It's a twee Valentine's card marketing slogan, but the saying 'Listen to your heart' is also useful advice for runners. Here are some Q&As explaining why.
What does my heart rate tell me?
With each beat, the heart pumps blood-borne oxygen molecules out to working muscles. The harder a run, the more oxygen muscles need, so the quicker the heart beats. This makes heart rate a useful measure of physical exertion, helping you avoid the most common training mistake of all - going too fast during long, slow runs.
How do I work out the stats?
First, work out your maximum heart rate (HR max) using a heart rate monitor. Run easy for 15 minutes, hard for five, then as hard as possible for another minute. The highest number your monitor records is your maximum heart rate. Now use this figure to calculate your three basic training zones:
Low Intensity 60-70% of max
This zone encompasses recovery and steady runs and should feel fairly easy. It encourages fat burning and a strong cardiovascular system. New runners should spend 90 per cent of their overall training time in this zone to keep their enthusiasm in check and help build time on their feet. More advanced runners should aim for 70-80 per cent.
Moderate Intensity 70-80% of max
This zone includes faster steady runs and marathon pace runs for more experienced runners. Spend 10-25 per cent of your training time here.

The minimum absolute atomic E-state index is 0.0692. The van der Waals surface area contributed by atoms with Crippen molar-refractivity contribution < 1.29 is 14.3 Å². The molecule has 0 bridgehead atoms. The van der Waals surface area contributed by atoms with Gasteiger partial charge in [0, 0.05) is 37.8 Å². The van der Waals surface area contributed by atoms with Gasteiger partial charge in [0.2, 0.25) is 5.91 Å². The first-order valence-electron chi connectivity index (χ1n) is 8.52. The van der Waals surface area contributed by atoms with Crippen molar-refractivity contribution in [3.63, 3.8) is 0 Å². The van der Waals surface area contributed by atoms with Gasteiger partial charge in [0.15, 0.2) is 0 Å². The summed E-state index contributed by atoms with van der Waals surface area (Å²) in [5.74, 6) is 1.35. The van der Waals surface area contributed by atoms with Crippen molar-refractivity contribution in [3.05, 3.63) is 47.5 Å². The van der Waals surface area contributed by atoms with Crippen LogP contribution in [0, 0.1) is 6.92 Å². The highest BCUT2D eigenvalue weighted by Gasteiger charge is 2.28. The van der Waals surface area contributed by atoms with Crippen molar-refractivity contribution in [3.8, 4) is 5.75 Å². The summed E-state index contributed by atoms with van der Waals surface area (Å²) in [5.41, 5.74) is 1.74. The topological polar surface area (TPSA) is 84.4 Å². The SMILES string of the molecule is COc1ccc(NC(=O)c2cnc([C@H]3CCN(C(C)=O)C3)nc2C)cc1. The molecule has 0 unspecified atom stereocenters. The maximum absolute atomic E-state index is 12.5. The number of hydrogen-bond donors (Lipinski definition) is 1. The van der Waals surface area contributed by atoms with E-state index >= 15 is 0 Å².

High Intensity 80-95% of max
The lower end (80-85 per cent) of this zone encompasses tempo (or lactate threshold) runs - a 'comfortably hard' intensity that can be sustained for a few miles, but isn't all-out. Running at this intensity burns more stored carbohydrate (glycogen), rather than fat.
The higher end of the zone (85-95 per cent) includes speedwork reps. These develop speed and improve VO2 max, but can only be maintained for a few minutes at a time.
Heart rate tends to lag behind effort, so most runners prefer to look over heart rate data after high-intensity sessions. Once you reach a good level of conditioning, spend five to 10 per cent of training here.
What else should I know?
Over time you'll run faster at the same heart rate. Let the monitor be your guide, not your taskmaster: don't slow to a crawl when running uphill just because the monitor tells you to. Just aim to stay within the zone most of the time.
Also, research has shown that dehydration, heat, altitude, time of day and natural variation between individuals can all influence heart rate by up to 20 per cent.
Dehydration in particular can lead to 'cardiac drift', when your heart rate increases during a session even when you're holding a constant pace. It happens because the volume of blood in your system drops if fluid lost in sweat isn't replaced.
Denser blood means more work for the heart, hence a gradually rising heart rate for the same level of exertion. It's not a cause for concern, but if it happens, up your fluid intake and perhaps slow down.
Take the following into account before buying a heart rate monitor, says Fox
- Ideally you want an alarm to alert you when you stray into a different heart rate zone.
- A lap counter helps when sessions involve training in two or more zones, such as in an out-and-back run.
- It's useful to be able to download data after your workout to computer software that helps you analyse and track your progress.
- GPS-enabled devices provide a sophisticated way to analyse training as they can also record pace, routes and gradient, using satellites.